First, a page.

A young astronaut is left behind. Meet the man responsible for her fate.
My wife is living with her mother.
I have been placed under police protection, for my own safety. NASA belongs to the public. As soon as it was legal, the media obtained our mission reports, images, and radio feeds. Everyone, from here to Istanbul and back around again, knows that it was me, me, who made the call. My resignation has been demanded. My life has been threatened. Someone left a cardboard cut-out of Maria’s mission photo covered in pig’s blood on my front doorstep.
That was when Abigail packed her bags.
One of my buddies from an old comet mission told me I was an idiot for not letting Wilkinson take the flak. Wilkinson is a notorious prick. He would have left his own mother behind if came down to it. I believe his words were “She was a good man,” after they pulled him and the other two from the Pacific.
The fucking prick.
But I have a soft spot for mission commanders. I can’t help it. Maybe it’s pride, or envy. I understand the kind of pressure they’re under to successfully complete a mission, and bring everyone home.
That kind of pressure can screw you up, because you start seeing the world in cold ways. Ways that help you make split-second decisions to send a 27-year-old geologist to her death.
No, I didn’t want Wilkinson to fall on his sword. He’s only 33, for Christ’s sake. His kid just started school. His wife loves him. I’m the better sheep for slaughter. Abigail was always going to leave me. You didn’t need to read the papers to know that. We have been on the rocks for years now. She was just waiting for the right excuse, being the good woman she is. We never had kids. I don’t talk to my brothers anymore.
NASA is all I have left. Was…
“It wasn’t his call to make,” I told Scott after a few too many whiskeys.
“Like hell it wasn’t!”
“Well it’s done now. Nothing left to do but wait it out.”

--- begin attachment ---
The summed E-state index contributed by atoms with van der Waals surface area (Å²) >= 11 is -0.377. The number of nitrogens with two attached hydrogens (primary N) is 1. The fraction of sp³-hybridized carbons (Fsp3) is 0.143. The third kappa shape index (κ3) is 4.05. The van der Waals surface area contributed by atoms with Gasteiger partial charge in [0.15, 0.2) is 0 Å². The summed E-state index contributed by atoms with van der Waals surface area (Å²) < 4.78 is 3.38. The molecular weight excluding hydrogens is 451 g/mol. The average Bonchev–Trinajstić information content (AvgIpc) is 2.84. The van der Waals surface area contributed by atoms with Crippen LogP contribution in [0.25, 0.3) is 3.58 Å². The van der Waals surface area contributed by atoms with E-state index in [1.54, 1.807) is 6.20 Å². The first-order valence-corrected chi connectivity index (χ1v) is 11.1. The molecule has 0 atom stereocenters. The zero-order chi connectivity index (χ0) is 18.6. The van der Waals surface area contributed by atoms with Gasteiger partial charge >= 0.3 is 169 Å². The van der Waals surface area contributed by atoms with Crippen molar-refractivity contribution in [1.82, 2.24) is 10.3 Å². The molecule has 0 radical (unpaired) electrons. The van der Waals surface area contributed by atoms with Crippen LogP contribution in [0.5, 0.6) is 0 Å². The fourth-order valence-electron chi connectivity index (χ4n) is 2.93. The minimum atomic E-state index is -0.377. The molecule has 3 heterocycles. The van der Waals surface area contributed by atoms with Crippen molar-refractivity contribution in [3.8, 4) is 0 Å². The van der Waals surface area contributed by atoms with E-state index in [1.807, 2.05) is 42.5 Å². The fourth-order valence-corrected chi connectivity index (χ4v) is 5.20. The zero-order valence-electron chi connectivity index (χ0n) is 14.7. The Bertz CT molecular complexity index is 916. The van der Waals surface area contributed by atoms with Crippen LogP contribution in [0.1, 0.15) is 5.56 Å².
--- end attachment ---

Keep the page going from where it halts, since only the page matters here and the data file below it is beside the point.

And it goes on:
And for Maria to die.
Today is March 22nd.
I am riding in the back of an unmarked government vehicle with an armed guard. I am going back to Mission Control. I haven’t set foot inside that room since I emerged fourteen hours after The Event to face Earth. PR made sure of that. If I look at my watch it will tell me that it is only 02:47. But I haven’t slept. I’m heavy in my shoulders, in my gut, which has shrunken almost flat these past couple of weeks. I had to cut holes in my belt to hold up my trousers.
I’m finally looking like the sad, miserable old man I am.
Today is the day our experts have estimated Maria will, most likely, slip into a hypoxic coma and pass away in her sleep. She has been eating, they tell me, but she no longer wishes to speak with Rob Hollingsworth, the new COMM for Mission Control. Hollingsworth is one of our best clinical psychologists. They set her up with him so he could talk her down from doing anything drastic. PR did not want her committing suicide, deciding that letting her pass away peacefully in a dream is far gentler to the public.
I can’t imagine what almost t23 days of talking to a shrink about your impending death can do to a person.
The sky above me is velvet-blue. The stars are glittering. Space is unforgivably beautiful down here. Up there. I’m tired, I won’t lie. And I have acid in my gut. I wanted a drink but they wouldn’t let me. I guess they want me cold sober for when I speak with her.
I don’t know why she wants to talk to me in her last hours when her parents have been at her side, figuratively speaking, every step of the way. I’m more worried about what they’ll do to me when I walk in, to be honest. But NASA has assured me that Maria does not want them there to see her die in brilliant high-definition. They have, gently, been removed from the room, using Mrs. Lauziere’s delicate state of health as an excuse.
As my shiny black government car pulls up to Lyndon B. Johnson Space Center, I am trying to think of what to say to Maria. Media vultures are here. My car avoids them as best my driver can, although a few run after it, snapping photos. The windows are tinted, but my face itches. I almost laugh to think that I still care.